Oh, good reporters and good newspapers know whatís going on. When I was in Chicago doing the Skokie/Nazi case, I learned the dimension of the problem at one point when Larry Green, who was a Chicago reporter for the Los Angles Times, told me that two thousand people had chartered seats through a travel agency to come to Skokie. That was real. People had already reserved seats on the plane and were ready, or had put their money down, and you begin to multiply that by the potential problem and that was important information. Or, when Doug Kneeland of the New York Times told me that he had heard of some dissension within the ranks with the Neo-Nazis, over whether they wanted to go to Skokie or find a way out of it. Reporters can go in and ask questions that other people canít. Itís impossible for me to go in and ask them things that he could. So, as sources we would trade information and he would respect my need for confidentiality. He was also there when I wanted to be identified when the case was over; it didnít do any harm to get a little bit of recognition at that point its part of helping the agency get some visibility, too. That seldom happened in CRS because of the confidentiality and the fear of individuals without experience working with the media. A lot of the staff just shied away from of the press. They stayed away from the press and wouldnít talk to them. So to me, the most important thing other then protecting confidentiality was not being seen as taking media space away from the parties. I used the media strategically during the Skokie-Nazi case at the height of the conflict when it appeared that in two weeks tens of thousands of people were going to be converging on Skokie. We were in negotiations and I was confident the protest in Skokie would not occur. I arranged a story through a friend who was a lawyer for the Chicago Sun Times. He had called the managing editor and said I would give them an exclusive interview. They one of their star reporters to my office and I gave her a story that ultimately read "A Justice Department official who was trying to mediate a settlement in the Skokie case is confident the matter would be settled without a demonstration at Skokie.Ē That sort of set a tone that encouraged the parties to work for a solution and also discouraged people from coming into Skokie.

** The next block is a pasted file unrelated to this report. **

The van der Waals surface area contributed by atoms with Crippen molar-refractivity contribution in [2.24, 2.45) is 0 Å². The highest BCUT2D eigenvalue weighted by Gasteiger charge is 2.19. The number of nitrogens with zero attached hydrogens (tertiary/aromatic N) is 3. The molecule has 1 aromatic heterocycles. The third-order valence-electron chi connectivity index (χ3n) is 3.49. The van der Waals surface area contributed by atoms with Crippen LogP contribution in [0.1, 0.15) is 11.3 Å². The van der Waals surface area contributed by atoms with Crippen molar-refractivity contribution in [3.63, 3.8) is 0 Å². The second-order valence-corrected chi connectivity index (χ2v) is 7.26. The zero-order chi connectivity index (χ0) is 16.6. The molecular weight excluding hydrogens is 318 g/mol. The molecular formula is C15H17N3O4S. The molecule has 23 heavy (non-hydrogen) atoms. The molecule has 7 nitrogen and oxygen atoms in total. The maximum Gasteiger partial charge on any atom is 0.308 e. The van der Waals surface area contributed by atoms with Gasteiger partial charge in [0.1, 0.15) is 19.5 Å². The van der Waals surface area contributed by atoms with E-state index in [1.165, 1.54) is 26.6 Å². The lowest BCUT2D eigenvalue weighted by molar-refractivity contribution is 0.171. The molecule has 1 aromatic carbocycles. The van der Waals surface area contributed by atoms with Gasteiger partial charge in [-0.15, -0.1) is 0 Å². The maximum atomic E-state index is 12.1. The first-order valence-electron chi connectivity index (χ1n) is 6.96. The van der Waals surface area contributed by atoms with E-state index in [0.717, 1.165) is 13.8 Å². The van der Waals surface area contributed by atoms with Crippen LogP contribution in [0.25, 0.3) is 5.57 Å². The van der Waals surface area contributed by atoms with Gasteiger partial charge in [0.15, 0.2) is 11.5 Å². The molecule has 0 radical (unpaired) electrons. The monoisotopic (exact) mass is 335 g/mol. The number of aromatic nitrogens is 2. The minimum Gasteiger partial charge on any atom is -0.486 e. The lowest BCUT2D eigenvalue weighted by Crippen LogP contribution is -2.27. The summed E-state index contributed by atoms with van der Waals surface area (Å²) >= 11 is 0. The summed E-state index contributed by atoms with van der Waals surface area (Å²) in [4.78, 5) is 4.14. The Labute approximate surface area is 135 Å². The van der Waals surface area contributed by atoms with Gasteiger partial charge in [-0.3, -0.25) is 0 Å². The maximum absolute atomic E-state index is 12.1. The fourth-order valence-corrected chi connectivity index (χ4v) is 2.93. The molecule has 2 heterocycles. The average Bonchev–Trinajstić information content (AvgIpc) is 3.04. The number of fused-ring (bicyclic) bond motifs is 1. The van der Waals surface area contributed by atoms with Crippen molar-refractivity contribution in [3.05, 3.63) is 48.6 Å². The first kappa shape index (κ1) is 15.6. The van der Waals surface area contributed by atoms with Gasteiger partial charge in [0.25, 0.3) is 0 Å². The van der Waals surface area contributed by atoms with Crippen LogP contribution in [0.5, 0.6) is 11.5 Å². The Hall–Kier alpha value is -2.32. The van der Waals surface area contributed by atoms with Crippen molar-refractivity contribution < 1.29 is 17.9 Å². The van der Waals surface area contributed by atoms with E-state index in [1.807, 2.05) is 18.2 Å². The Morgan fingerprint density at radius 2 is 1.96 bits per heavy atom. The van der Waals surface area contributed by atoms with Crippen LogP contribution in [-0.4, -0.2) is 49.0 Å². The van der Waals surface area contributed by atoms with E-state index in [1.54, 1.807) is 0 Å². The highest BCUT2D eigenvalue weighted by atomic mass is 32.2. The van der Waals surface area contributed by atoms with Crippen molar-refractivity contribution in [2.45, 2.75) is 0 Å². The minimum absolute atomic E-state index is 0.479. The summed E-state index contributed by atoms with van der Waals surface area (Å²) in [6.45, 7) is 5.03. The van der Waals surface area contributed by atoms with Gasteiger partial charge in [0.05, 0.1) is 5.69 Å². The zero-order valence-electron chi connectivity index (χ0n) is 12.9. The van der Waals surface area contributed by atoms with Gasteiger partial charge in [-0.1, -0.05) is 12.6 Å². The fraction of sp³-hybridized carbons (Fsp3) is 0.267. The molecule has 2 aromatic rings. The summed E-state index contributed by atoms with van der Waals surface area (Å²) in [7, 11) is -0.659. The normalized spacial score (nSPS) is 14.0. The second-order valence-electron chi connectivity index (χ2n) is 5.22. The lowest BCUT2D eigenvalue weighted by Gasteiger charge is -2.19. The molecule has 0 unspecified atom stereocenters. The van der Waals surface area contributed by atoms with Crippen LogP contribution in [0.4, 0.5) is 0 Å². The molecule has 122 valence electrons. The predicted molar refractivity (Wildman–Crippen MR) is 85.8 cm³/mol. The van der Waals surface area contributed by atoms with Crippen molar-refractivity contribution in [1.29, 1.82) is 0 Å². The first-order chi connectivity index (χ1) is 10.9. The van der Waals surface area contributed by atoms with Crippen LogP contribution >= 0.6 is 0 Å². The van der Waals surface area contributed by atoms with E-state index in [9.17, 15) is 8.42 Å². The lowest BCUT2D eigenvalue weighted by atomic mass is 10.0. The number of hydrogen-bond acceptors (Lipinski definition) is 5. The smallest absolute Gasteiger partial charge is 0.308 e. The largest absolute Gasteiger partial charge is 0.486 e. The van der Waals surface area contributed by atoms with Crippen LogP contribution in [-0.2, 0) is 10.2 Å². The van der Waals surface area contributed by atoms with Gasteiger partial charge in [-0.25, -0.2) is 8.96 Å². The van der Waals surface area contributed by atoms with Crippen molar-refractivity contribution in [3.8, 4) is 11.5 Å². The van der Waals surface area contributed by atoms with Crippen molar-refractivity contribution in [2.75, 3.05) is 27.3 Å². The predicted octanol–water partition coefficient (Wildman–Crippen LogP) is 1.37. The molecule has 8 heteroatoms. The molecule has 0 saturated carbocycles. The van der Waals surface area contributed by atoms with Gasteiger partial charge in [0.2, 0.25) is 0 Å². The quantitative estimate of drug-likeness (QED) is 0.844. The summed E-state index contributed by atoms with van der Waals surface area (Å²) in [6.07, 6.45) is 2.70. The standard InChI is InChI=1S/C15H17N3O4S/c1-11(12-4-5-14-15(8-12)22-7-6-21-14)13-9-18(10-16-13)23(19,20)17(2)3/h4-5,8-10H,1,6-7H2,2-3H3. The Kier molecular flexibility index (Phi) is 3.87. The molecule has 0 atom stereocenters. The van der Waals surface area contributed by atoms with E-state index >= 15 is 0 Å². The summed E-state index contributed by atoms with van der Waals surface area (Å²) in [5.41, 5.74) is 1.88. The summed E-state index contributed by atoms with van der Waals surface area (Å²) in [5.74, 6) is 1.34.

Question:
Now why did you think that was going to help, as opposed to inflame things further?

Answer:
To say there's going to be a settlement?

Question:
Yeah, I could see where the Nazis had gotten up to that point with that statement.

Answer:
Well, then an alternative would be found that would satisfy them. They did want a settlement, but they didn't know what was going to happen. I didn't either at that point. Not only did it ease tensions of people who thought there were going to be real problems in Skokie, but the people involved in negotiations gave a positive twist to that too.






Leo Cardenas


 [Full Interview] [Topic Top]

Sometimes the mediator will obtain permission to be the spokesperson all the way through to a resolution. And typically say nothing. Other than, "We met today and we looked at issues," and "We're making progress," or, "We're not making progress." And that, eventually, when we come to an agreement, when there is an agreement, we will help them, through our media specialist, for a news release, or help them do a news conference. At the same time, they will handle the interviews and we will also counsel them as to how much to say and how much not to say.